NTSC vs PAL

Discussion in 'Movie Forum' started by ice_cool, Nov 17, 2001.

  1. ice_cool

    ice_cool
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    Which is better?

    NTSC

    525 lines (therefore more blacklines on a widescreen tv if in 2.35:1 ratio)
    60 fps (better refresh rate)

    PAL

    625 lines (greater resolution and less blacklines on a widescreen)
    50 fps less refresh rate.


    Having played region 1 entrapment on my new widescreen tv, it looks so thin and narrow when compared to a pal 2.35:1 ratio disc such as the matrix. Surely its better to go with pal??

    But then there are more ntsc dvds out there and the discs are usually much better!!!

    You think the movie world would have got it sorted after the vhs\betamax war!!!!!!:mad:

    Any thoughts????
    :confused:
     
  2. Jeff

    Jeff
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    I'm slightly confused about your thin and narrow comment, there is no difference in aspect ration between PAL and NTSC. As to which standard is best it doesn't really matter. What matters is how a film is transfered to DVD. About 90% of my DVD collection is R1 and I have done so for picture quality as much as anything. Because DVD is compressed NTSC's lower resolution can be as much as an advantage as a disadvantage.

    Jeff
     
  3. Matt

    Matt
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    and then there is the frame dropping rate which makes pans stutter, and then the pitch shift between NTSC and PAL
     
  4. annefromuk

    annefromuk
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    No Differance?

    So does that mean our PAL 625 line TVs are wider to keep the aspect the same as the NTSC 525 line TVs?

    I dont understand this line business, I know we used to have more lines, but did we benifit from them ? (now the Americans have 1080 lines :eek: )

    Also I thought PAL could do 60 fps?

    Anne
     
  5. Jeff

    Jeff
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    With NTSC the gap between lines is more visible. Rather than the lines being thicker.

    PAL is 50 Hz but some TVs and source equipment can do a hybrid mode called PAL 60.

    I think that PALs higher resolution is holding us back with regards to HDTV, with the amount of compression in Digital TV we aren't even making the most out of what we already have.

    Jeff
     
  6. Doubledoom

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    If you get a non-anamorphic widescreen DVD and play it on a widescreen tv zoomed into the correct mode for non-anamorphic widescreen, with R1 DVDs you are more likely to see the scan lines than you are on R2 DVDs.
     
  7. Reiner

    Reiner
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    Note that PAL60 is usually used for NTSC DVDs on non-NTSC TVs only, i.e. those that can understand PAL50 and PAL60 but not pure NTSC.

    I agree that the quality depends a lot on the mastering, there are bad NTSC as there are bad PAL DVDs.
    PAL has the theoratical advantage of higher resolution but then again it has the lower refresh rate (more flicker) ... guess HDTV is the way to go to sort this finally out.

    BTW: I have also subscribed to digital TV (via SAT) here and I am disguisted with the VCD-like picture quality and the sound distortions (plain ol' stereo/DPL) I experience from time to time - always think my speakers just blew. :eek:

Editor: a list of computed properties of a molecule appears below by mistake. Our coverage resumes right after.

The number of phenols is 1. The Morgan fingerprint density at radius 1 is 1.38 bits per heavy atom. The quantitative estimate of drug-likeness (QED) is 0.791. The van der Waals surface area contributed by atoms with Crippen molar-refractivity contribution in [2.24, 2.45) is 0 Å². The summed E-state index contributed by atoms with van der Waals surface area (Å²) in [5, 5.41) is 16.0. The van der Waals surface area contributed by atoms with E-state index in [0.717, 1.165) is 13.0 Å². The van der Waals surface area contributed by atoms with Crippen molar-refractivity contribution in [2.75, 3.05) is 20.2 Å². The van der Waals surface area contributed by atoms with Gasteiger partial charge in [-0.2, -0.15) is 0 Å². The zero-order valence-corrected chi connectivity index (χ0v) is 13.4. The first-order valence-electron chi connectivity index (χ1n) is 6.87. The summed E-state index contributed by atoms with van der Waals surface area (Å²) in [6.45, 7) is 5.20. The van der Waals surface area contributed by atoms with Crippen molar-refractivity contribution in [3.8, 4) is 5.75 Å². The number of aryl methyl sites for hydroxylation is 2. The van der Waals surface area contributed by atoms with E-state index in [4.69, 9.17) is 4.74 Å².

8. LV426

    LV426
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    Amazing, isn't it, what strange conclusions people draw from technical information.

    Just to set the record straight, on a properly adjusted TV, all other things being equal, there is ABSOLUTELY NO difference in the shape of the picture, or in the relative size of the black letterboxing that appears when the film has a wider aspect ratio than the TV has, between PAL or NTSC (or between 525 or 625 lines).

    The number of lines quoted here is the total number of horizontal scan lines in the picture signal. In either case, only a portion of these are actually used to convey picture info. NTSC=480; PAL=576. The rest are used in what is known as the blanking interval.

    A properly adjusted TV will fill the vertical dimension of the screen with either the 480 lines, or the 576 lines, depending on the signal. In order to do this, the lines are displayed slightly further apart on NTSC (480) than on PAL (576).

    The overall shape of the picture is therefore exactly the same in either case. The only difference is in the spacing of the lines which are therefore slightly more visible on NTSC.

    In reality, the answer to the "which is best" question is - usually, neither. The overall impression will depend more on other factors than on the TV system used.
     
  9. Doubledoom

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    There is something that could change the positioning and that is the tv settings for NTSC and PAL maybe different. Maybe the width, height and/or postioning are set differently for NTSC.
     
  10. LV426

    LV426
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    ....hence the "on a properly adjusted TV" caveat above
     
  11. mysteriousjimmy

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    yep,

    there are 2 versions of Entrapment on R1 and it sounds like you watched the non-anamorphic one.

    The R1 SE version in anamorphic and will look the same on the screen as the Matrix...
     

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